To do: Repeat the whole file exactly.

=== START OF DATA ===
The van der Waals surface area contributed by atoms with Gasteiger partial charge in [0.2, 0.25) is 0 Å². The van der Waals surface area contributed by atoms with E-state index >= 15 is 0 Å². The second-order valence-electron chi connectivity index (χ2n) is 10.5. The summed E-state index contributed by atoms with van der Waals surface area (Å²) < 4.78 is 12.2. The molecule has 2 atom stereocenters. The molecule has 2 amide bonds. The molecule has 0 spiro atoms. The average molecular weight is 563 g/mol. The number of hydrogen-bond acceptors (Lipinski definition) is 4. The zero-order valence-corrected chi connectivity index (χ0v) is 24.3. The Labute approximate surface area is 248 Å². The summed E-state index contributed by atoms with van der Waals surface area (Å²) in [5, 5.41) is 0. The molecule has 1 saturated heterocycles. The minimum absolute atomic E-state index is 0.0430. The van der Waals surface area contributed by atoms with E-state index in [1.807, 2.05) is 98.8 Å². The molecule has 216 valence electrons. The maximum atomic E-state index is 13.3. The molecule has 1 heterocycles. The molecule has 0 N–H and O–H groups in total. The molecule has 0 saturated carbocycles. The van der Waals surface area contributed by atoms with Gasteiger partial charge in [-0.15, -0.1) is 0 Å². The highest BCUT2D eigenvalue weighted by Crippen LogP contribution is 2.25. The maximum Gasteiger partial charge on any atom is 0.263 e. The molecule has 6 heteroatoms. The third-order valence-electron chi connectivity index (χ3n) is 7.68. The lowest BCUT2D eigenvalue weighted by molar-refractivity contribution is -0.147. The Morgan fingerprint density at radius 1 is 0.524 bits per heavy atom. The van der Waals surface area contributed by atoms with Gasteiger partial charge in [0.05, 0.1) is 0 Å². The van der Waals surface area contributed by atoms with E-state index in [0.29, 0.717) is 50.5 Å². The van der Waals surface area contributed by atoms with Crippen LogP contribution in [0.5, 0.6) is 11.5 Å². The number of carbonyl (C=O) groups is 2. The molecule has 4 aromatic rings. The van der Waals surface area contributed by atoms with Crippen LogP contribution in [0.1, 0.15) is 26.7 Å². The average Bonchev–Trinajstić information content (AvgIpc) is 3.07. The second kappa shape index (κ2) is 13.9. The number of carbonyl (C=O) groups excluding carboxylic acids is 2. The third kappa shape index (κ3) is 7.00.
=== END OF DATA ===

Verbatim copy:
The van der Waals surface area contributed by atoms with Gasteiger partial charge in [0.2, 0.25) is 0 Å². The van der Waals surface area contributed by atoms with E-state index >= 15 is 0 Å². The second-order valence-electron chi connectivity index (χ2n) is 10.5. The summed E-state index contributed by atoms with van der Waals surface area (Å²) < 4.78 is 12.2. The molecule has 2 atom stereocenters. The molecule has 2 amide bonds. The molecule has 0 spiro atoms. The average molecular weight is 563 g/mol. The number of hydrogen-bond acceptors (Lipinski definition) is 4. The zero-order valence-corrected chi connectivity index (χ0v) is 24.3. The Labute approximate surface area is 248 Å². The summed E-state index contributed by atoms with van der Waals surface area (Å²) in [5, 5.41) is 0. The molecule has 1 saturated heterocycles. The minimum absolute atomic E-state index is 0.0430. The van der Waals surface area contributed by atoms with E-state index in [1.807, 2.05) is 98.8 Å². The molecule has 216 valence electrons. The maximum atomic E-state index is 13.3. The molecule has 1 heterocycles. The molecule has 0 N–H and O–H groups in total. The molecule has 0 saturated carbocycles. The van der Waals surface area contributed by atoms with Gasteiger partial charge in [-0.15, -0.1) is 0 Å². The highest BCUT2D eigenvalue weighted by Crippen LogP contribution is 2.25. The maximum Gasteiger partial charge on any atom is 0.263 e. The molecule has 6 heteroatoms. The third-order valence-electron chi connectivity index (χ3n) is 7.68. The lowest BCUT2D eigenvalue weighted by molar-refractivity contribution is -0.147. The Morgan fingerprint density at radius 1 is 0.524 bits per heavy atom. The van der Waals surface area contributed by atoms with Gasteiger partial charge in [0.05, 0.1) is 0 Å². The van der Waals surface area contributed by atoms with E-state index in [0.29, 0.717) is 50.5 Å². The van der Waals surface area contributed by atoms with Crippen LogP contribution in [0.5, 0.6) is 11.5 Å². The number of carbonyl (C=O) groups is 2. The molecule has 4 aromatic rings. The van der Waals surface area contributed by atoms with Crippen LogP contribution in [0.1, 0.15) is 26.7 Å². The average Bonchev–Trinajstić information content (AvgIpc) is 3.07. The second kappa shape index (κ2) is 13.9. The number of carbonyl (C=O) groups excluding carboxylic acids is 2. The third kappa shape index (κ3) is 7.00.